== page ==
Mark D. Stahlman, Technology Strategist. Mark Stahlman was a leading Wall Street analyst before founding TMT Strategies in 2010. He followed all the major systems companies and was the investment banker who brought AOL public. He has been involved in Cloud Computing and Google since the early days. He predicted the timing of the Internet Bubble collapse in 2000 as well as forecasting the boom as early as 1989. Mark has been consulting to China since 1997 and designed an Arabic word-processor called "The Diplomat" in 1977. He co-founded New York's original Internet association, NYNMA, and coined the terms "Silicon Alley" and "Network Computing." He was profiled in Forbes, where he was called "The Futurist" and appears frequently on CNBC.
Amy Wohl, IT Industry Analyst. Amy Wohl is the "grande dame" of IT analysts, and the CEO of Wohl Associates, whose clients include every major systems and software vendor. She is a noted expert on the computer market, its products and dynamics. She focuses on new technologies, markets and business models. Amy has been a leading analyst of Cloud Computing and SaaS, and wrote the book "How to Succeed in SaaS: Computing in the Cloud." She has also consulted to the US. state and foreign governments, as well as major corporations, including IBM and many others. Amy is a frequent keynote speaker at conferences around the world. She is trained as an economist and has guest lectured at many universities.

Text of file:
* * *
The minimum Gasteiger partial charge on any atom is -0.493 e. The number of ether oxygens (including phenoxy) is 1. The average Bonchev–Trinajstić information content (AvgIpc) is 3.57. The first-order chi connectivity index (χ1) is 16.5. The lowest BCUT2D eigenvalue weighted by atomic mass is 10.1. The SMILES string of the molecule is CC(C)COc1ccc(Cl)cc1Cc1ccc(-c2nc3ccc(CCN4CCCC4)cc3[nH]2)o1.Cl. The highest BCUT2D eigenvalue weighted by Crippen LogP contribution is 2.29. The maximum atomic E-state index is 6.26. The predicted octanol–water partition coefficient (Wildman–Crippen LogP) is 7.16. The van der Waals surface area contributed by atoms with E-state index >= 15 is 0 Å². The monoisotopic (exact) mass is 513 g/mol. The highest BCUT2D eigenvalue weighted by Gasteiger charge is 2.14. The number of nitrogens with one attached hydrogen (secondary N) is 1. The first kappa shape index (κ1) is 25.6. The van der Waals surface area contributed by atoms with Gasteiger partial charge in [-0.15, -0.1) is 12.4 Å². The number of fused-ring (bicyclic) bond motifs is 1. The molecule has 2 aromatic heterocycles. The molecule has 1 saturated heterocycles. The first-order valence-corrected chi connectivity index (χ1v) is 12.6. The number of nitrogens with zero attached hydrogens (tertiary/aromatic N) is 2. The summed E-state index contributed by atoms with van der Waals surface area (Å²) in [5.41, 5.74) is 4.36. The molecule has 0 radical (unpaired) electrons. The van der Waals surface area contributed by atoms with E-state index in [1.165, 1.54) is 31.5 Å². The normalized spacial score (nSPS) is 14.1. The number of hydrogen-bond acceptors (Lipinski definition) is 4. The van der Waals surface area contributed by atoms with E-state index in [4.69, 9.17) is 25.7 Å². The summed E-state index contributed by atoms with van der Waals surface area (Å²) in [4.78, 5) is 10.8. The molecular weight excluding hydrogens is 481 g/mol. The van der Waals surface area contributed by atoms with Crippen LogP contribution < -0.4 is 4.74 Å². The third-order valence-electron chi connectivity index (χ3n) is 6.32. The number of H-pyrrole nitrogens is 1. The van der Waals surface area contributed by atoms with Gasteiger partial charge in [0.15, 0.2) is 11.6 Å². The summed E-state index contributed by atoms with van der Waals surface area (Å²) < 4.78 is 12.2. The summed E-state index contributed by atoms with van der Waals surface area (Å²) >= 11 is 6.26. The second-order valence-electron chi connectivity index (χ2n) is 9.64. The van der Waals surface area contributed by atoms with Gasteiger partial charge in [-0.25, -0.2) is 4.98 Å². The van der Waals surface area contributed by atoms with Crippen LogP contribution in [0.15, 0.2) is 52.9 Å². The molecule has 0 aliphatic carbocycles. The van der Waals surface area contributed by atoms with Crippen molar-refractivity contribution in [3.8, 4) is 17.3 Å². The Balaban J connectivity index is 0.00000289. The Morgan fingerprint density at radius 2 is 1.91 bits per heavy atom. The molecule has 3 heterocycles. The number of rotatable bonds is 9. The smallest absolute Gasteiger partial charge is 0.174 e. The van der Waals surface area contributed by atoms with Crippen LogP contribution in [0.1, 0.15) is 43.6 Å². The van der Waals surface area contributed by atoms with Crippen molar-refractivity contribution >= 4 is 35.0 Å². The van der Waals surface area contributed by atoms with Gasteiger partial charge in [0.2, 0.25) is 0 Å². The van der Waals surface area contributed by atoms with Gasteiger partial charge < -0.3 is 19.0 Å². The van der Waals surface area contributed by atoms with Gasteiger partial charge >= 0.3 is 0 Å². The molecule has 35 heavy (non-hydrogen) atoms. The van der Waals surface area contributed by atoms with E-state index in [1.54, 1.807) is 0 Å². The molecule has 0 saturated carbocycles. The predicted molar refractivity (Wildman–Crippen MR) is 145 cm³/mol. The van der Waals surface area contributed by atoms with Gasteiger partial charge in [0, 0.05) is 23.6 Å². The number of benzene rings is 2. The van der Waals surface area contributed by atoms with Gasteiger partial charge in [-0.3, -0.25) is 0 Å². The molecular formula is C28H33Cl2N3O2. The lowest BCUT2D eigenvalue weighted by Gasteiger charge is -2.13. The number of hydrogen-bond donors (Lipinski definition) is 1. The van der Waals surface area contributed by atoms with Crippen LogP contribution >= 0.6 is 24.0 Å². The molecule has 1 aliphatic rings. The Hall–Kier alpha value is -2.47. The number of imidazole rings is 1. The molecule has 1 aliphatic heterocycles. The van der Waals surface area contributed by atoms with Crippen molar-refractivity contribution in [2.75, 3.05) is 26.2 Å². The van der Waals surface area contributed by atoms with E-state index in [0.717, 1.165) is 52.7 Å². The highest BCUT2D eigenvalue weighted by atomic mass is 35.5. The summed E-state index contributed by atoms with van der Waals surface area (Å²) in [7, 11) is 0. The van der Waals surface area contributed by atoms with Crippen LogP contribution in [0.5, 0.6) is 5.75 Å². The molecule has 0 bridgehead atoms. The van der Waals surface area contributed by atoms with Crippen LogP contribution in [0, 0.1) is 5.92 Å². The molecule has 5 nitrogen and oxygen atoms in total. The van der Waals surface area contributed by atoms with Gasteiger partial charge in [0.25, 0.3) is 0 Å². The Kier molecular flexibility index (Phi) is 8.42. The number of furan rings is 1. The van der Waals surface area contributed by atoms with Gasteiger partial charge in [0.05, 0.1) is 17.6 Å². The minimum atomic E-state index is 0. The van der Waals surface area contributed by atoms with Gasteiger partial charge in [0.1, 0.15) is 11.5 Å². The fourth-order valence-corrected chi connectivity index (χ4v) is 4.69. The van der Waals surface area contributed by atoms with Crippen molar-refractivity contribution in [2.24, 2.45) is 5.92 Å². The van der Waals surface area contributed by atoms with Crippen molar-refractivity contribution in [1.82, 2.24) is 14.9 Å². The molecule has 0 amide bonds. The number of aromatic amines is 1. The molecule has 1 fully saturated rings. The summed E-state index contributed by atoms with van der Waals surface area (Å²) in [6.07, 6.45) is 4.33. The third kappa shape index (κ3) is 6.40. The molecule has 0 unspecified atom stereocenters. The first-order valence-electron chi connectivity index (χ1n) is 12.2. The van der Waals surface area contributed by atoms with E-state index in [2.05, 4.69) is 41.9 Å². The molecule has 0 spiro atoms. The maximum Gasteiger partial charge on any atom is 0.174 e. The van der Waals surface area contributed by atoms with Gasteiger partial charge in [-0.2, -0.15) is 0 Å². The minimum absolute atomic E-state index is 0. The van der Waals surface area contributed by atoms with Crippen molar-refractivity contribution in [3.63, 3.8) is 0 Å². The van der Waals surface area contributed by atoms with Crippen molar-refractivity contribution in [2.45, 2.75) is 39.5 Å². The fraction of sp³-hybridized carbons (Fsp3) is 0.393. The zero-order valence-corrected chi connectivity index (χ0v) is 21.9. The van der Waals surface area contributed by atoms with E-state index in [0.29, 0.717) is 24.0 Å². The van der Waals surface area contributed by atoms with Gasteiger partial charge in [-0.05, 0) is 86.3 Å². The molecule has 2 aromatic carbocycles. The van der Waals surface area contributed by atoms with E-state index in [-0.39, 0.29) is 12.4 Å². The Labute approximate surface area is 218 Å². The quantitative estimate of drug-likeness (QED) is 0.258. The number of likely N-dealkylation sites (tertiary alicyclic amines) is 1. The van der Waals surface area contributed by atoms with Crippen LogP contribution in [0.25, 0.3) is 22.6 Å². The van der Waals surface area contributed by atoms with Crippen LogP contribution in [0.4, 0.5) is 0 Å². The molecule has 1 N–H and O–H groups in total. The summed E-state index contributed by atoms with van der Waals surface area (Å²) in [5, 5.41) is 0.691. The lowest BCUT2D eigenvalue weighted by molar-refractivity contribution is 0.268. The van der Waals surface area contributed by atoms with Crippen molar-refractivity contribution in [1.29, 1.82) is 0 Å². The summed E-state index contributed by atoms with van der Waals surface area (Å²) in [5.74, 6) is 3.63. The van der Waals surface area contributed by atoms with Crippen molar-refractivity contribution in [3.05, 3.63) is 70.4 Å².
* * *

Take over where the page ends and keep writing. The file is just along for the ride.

Douglas Rushkoff, Media Theorist and Author. Dr. Rushkoff is the world-renowned author of a dozen bestselling books on media, technology, and change, translated to over twenty languages. He is best known for originating the concepts "viral media," "social currency," and "digital natives," and for his PBS Frontline documentaries Merchants of Cool, The Persuaders, and Digital Nation. He teaches at NYU and New School University, lectures at conferences, corporations and universities around the world, and works with both CEO's and world leaders on long-term strategy. His Applied Memetics methodology has been used to map changing cultural biases around ideas and products.
David Farber, Technologist. Dr. Farber is Distinguished Career Professor of Computer Science and Public Policy at Carnegie Mellon University, Trustee Emeritus of Stevens Institute of Technology and also holds appointments at Georgetown University and the University of Delaware. Earlier, he retired as the Alfred Fitler Moore Professor of Telecommunications Systems at Univ. of Pennsylvania. He served as Chief Technologist for the FCC from 2000-2001 and previously worked at Bell Labs and The Rand Corporation. He is a Trustee of the Internet Society, a Fellow of the ACM and the IEEE and a visiting professor at the Center for Global Communications of Japan.